July 15, 2016
Consider this final year overseeing Ocean City’s weird, wacky, nostalgic and kitschy marketing efforts and events as Mark Soifer’s victory lap.
After all, the man began working full-time for the resort city he loves – but can’t afford to live in – in 1971.
He’s 84 now, the age he’ll still be when he retires come January, after 45 years as public relations director.
Soifer’s spending this year working with his replacements – yes, that’s plural.
Soifer’s roles will be split, with Michael Hartman handling events and Doug Bergen pumping out news releases and keeping up on media contacts. Hartman is the artistic director of a local theater company and works on lots of made-for-television live events, particularly parades. Bergen is a former news editor.
This week, the three men were working on Night in Venice, just one of a handful of city events Soifer did not create. It began in 1954, modeled after an actual Venetian boat parade.
While the event centers around a boat parade – it starts at 6:30 p.m. Saturday – which runs past themed and lighted homes on the bay, there are lead-up events before and fireworks afterwards.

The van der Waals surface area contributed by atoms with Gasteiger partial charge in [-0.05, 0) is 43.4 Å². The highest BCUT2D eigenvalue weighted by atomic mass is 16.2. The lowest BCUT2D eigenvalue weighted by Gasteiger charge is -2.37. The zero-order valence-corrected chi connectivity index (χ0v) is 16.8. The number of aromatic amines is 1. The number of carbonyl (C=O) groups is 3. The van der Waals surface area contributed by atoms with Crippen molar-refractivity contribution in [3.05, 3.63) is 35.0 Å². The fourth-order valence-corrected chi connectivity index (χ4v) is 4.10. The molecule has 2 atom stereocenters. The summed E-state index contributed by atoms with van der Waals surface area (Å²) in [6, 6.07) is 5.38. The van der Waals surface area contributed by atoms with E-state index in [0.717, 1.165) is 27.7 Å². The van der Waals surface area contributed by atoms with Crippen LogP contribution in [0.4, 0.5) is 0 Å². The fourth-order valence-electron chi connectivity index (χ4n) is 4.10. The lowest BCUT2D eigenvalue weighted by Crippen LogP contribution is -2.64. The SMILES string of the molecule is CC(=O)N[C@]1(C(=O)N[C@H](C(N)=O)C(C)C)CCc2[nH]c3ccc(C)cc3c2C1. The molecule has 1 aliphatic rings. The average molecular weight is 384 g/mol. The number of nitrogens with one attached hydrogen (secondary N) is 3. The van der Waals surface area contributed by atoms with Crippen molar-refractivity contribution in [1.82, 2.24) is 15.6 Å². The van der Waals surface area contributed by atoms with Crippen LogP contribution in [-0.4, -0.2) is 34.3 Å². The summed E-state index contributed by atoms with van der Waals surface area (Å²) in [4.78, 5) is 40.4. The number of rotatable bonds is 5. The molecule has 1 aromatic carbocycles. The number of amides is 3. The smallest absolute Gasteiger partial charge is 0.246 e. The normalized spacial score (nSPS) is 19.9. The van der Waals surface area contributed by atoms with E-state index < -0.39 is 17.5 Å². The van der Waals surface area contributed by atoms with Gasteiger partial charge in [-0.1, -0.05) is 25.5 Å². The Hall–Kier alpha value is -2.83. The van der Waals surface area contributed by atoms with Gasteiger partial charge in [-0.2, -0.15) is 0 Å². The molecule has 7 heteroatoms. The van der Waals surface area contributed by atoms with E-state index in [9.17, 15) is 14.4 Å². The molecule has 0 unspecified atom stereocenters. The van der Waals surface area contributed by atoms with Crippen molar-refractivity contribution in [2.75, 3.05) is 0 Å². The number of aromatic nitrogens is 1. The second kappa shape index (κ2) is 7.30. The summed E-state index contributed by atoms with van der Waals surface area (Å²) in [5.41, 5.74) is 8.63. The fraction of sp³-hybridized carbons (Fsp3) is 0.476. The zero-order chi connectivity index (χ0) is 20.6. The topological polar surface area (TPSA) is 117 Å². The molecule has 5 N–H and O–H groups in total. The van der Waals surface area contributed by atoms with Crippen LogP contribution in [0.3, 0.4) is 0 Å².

The town teems for Night in Venice. Only the Fourth of July draws a bigger crowd. Planning takes months.
And Soifer is glad for the support of his replacements during his swan song summer.
“I’m 84. I’m not as sharp as I once was. I don’t have as much energy,” says the man who drives two hours a day just to get to and from work from Vineland, where he raised four children with his wife of 59 years.
“I don’t want to do a …. Oh, leave that phrase out!” he says with a characteristic twinkle and giggle as he edits himself for the family audience that is at the core of Ocean City’s appeal – an audience Soifer grew and ferociously protects.
His second-floor City Hall office is cluttered with projects, props, and papers, so much so that he needs to move a stack of documents out of the way even though there are several chairs and sofa – all covered – to make room for a reporter.
There are two prized possessions in the office.